What Are Police Doing to Stop Truck Thefts in Brampton?
Published November 10, 2018 at 3:58 pm
Brampton’s proximity to Pearson International Airport means the city is a magnet for those large 18 wheelers hauling cargo back and forth and in between.
Brampton’s proximity to Pearson International Airport means the city is a magnet for those large 18 wheelers hauling cargo back and forth and in between. Given that fact, it shouldn’t be a surprise to hear that truck cargo theft is becoming a serious problem in the industry.
According to the Insurance Bureau of Canada, they have received over 2,500 reports of stolen cargo since 2015 and between 2014 to 2018 there has been half a billion dollars of reported stolen cargo. And according to Peel Regional Police, cargo crimes costs Canadians $5 billion every year.
In response, the police have partnered with the IBC and Crime Stoppers to launch the 2018 Cargo Theft Prevention campaign on November 9 as part of Crime Prevention Week.
Together with our partners @CNRailway @InsuranceBureau @PeelCrimeStopp @CanStopCrime during this #CPWeek2018 launching a cargo theft prevention initiative helping us, help the trucking industry prevent theft! @PeelPoliceMedia pic.twitter.com/THXOJHyDOU
— PRP Crime Prevention (@PeelCrimePrev) November 9, 2018
As part of the campaign, Peel police have developed two resources for reducing cargo crime in Peel and the GTA: The Cargo Theft Prevention pamphlet and the Truck Yard Security Assessment Form. Both pamphlets were made available in English, Punjabi, Hindi and Urdu.
Here are the cargo theft prevention tips as outlined by the police:
A high percentage of thefts involve internal participation (or more colloquially known as an inside job). Thoroughly screen potential employees, provide individual security codes and swipe cards for each employee. Discontinue all codes upon employee dismissal.
Verify the driver works for the company you hired to prevent being scammed and ask for driver identification and record that information.
Use perimeter fencing, access control gates, card access panels beyond driver’s reach which would prompt drivers to exit the vehicle and position surveillance cameras at face level for easy identification.
Increase security efforts during times when thefts are most likely to occur; peak hours are between midnight and 5:00 am.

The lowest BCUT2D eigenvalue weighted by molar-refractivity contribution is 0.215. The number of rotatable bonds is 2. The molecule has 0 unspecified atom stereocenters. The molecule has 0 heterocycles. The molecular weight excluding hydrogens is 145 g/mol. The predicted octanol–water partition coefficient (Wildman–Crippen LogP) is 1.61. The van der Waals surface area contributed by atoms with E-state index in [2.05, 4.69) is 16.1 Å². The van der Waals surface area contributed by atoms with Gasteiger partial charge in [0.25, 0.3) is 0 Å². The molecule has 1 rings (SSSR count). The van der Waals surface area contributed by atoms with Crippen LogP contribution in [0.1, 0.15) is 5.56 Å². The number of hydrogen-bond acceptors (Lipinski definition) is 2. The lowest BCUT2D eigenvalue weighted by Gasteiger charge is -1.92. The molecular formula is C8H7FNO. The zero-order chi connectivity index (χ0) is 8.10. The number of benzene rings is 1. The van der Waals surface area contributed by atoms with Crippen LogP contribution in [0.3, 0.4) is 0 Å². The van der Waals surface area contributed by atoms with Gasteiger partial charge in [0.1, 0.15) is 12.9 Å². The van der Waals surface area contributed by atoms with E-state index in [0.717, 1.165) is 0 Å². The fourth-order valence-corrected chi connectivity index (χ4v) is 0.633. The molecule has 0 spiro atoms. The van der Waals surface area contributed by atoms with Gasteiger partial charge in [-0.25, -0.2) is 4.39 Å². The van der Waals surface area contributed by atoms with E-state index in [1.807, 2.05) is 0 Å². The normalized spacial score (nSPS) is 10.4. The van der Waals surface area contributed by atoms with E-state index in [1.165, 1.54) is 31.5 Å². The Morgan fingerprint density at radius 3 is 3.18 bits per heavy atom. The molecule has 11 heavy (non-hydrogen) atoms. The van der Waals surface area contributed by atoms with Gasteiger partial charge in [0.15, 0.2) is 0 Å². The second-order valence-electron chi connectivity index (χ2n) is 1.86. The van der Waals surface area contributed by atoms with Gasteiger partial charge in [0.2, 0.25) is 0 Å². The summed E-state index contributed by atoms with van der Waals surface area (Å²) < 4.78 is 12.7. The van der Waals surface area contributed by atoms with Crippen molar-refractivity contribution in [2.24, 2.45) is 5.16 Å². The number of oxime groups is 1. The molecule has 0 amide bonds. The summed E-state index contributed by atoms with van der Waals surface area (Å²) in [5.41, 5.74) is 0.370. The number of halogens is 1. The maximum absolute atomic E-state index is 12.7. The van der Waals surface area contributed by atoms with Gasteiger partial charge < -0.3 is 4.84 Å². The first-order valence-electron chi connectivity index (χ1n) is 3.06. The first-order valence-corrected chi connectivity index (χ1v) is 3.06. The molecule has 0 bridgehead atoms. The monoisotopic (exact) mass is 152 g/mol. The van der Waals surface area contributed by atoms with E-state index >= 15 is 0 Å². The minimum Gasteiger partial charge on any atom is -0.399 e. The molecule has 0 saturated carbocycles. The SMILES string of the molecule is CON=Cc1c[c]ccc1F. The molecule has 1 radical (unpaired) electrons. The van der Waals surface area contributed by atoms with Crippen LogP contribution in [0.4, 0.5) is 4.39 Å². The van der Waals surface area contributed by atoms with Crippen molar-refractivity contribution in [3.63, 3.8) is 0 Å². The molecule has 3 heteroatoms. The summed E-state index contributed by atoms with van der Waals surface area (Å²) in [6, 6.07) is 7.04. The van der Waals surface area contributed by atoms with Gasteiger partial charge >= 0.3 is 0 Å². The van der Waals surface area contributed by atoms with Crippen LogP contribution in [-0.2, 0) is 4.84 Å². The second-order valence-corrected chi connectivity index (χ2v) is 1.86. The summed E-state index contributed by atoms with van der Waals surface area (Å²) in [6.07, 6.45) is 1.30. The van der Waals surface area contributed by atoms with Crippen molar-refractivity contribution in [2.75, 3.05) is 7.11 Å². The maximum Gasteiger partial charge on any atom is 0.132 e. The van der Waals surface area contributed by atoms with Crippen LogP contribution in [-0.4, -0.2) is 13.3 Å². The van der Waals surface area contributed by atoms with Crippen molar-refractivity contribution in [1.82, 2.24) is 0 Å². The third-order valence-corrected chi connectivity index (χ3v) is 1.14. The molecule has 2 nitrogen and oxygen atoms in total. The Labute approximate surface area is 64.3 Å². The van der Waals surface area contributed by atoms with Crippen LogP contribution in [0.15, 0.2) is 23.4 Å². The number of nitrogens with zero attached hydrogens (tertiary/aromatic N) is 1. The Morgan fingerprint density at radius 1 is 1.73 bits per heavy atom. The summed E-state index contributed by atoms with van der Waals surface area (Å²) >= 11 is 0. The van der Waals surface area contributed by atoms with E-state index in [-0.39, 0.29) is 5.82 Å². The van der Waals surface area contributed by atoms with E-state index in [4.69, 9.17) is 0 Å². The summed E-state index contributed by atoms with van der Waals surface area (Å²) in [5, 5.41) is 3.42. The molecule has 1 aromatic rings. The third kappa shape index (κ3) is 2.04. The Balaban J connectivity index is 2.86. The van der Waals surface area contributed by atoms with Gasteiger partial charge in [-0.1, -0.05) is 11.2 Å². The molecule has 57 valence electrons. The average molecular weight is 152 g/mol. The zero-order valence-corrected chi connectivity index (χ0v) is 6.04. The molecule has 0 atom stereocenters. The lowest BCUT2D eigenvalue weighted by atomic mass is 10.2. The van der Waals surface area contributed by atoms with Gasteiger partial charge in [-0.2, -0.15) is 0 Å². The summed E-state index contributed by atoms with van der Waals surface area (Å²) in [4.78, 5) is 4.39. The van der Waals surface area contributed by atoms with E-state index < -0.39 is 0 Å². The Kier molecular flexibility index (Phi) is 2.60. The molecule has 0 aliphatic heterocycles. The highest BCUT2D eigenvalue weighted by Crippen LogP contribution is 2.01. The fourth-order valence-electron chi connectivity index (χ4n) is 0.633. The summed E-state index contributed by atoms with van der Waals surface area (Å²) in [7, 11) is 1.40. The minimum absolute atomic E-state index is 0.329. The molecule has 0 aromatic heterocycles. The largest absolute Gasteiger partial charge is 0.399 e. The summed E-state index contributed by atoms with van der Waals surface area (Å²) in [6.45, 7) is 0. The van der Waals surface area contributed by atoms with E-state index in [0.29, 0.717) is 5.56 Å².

Make regular checks of your truckyards, loads and inventory because ultimately you, as the business, are responsible.
Provide all staff with security training and conduct periodic reviews.
Remind employees to be alert of their surroundings.
Strategically place high resolution video surveillance to clearly ID drivers; ensure video surveillance signs are posted.
Proper lighting inside and outside your premises to improve security.
Consider using a GPS tracker for expensive loads and geofencing apps that send security alerts if your vehicle/cargo travels outside its designated route.
Conduct periodic security audits and keep up to date with latest security techniques and technology / devices, such as door locks, electronic locks, trailer telematics.
Avoid leaving truck unattended while it is running.
Avoid loading expensive merchandise before the day it will be moved. If it needs to be preloaded the night before, keep the trailer in a locked and secured warehouse.
The truck yard security assessment is designed to address three strategies:
Natural surveillance (keep intruders under observation)
Natural access control (decrease crime opportunity and increase offender’s perception of risk)
Territorial reinforcement (increases sense of ownership through physical design)
Sample of checklist from truck yard security assessment
There was also the unveiling of a campaign between Peel police and Crime Stoppers with signage. The initiative incentivizes increased safety via cash rewards.
The two resources will be made available free to access at each police division.insauga's Editorial Standards and Policies